Wednesday, March 27, 2013

Graphene aerogel is world’s lightest material

As materials science continues to advance, the definition of what is a solid becomes increasingly hard to pin down. Super-light aerogels have been a target of research for decades, getting less dense as new variants are developed. Now a team of researchers from China’s Zhejiang University in the Department of Polymer Science and Engineering have broken the record for the lowest density solid to date with a new type of aerogel, and they owe it to our old friend graphene.
Aerogel is usually composed of silica or carbon compounds and is highly-prized for its durability and thermal insulation properties. This family of substances is sometimes called “frozen smoke” due to its hazy appearance. In 2012 a type of aerogel composed of graphite (dubbed Aerographite) took the crown as the least dense solid at 0.18 mg/cm3. The Zhejiang University graphene aerogel edges that out with a density of just 0.16 mg/cm3.
To put those numbers in perspective, the new aerogel has a lower density than helium and only twice as much as hydrogen. Regular air, like you’re breathing right now, has a density of about 1.2 mg/cm3. That’s 7.5 times heavier than graphene aerogel. Yes, it’s less dense than air, but this near-magical substance is still a solid. A sample of graphene aerogel a few centimeters across is so light that it can be supported by delicate plants as seen above.
Aerogel 2
The Zhejiang University lab, led by Professor Gao Chao, created this material by expanding on techniques previously used to make two-dimensional graphene films. This is the key to the incredible lightness of the materials. Graphene is composed of a single layer of carbon atoms, and researchers found they could simply use a freeze drying process to stack them in three-dimensions.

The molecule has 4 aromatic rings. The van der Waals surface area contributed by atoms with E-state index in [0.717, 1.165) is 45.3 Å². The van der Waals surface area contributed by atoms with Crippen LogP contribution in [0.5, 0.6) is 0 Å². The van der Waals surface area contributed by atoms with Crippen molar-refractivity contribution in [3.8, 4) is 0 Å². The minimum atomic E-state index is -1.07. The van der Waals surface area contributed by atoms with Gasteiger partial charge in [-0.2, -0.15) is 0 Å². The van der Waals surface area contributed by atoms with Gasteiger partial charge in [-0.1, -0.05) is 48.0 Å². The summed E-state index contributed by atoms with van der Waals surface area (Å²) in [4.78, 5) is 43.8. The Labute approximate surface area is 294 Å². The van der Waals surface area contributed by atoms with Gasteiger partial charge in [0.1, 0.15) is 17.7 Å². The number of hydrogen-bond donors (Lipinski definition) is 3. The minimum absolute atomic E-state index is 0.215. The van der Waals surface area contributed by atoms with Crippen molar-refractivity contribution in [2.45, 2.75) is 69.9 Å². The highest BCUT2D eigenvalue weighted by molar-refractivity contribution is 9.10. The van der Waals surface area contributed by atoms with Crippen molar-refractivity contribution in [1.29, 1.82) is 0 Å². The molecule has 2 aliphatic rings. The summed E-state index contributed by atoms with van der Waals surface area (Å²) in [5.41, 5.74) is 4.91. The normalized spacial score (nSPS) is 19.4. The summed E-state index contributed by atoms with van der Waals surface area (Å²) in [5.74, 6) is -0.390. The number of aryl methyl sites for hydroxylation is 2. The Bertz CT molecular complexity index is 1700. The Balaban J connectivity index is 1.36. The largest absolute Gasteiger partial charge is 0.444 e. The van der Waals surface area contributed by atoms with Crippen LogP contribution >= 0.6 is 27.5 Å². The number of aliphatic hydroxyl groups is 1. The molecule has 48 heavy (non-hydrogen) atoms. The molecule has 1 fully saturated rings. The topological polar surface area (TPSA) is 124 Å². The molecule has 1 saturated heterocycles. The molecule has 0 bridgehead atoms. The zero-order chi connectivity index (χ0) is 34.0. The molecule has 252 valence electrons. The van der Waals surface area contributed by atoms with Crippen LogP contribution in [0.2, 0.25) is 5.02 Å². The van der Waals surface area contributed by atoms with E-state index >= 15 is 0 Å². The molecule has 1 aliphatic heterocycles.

Solutions of carbon nanotubes are used in the drying process, eliminating the need for a template, as with most aerogels. The size of the gel is dependent on the size of the container it is made in,according to Gao. He believes the technique could be used to make aerogels thousands of cubic centimeters in size. The nanotubes act as a stabilizing structure holding the layers of graphene together allowing for easier production.
Aerogel 3
Graphene aerogel has some incredible properties that could see it used in many industries. For example, it’s incredibly elastic, returning to its original shape after being compressed. It’s super-low density also makes it highly absorbent. One gram of aerogel can absorb up to 900 times its own weight in organics like oil. There may come a day when environmental cleanup consists of spreading bits of graphene aerogel around to be scooped up later.
Beyond the environmental aspects, this material could have applications in energy storage and transfer. Graphene itself has been studied extensively for its high conductivity. It’s pretty amazing stuff.

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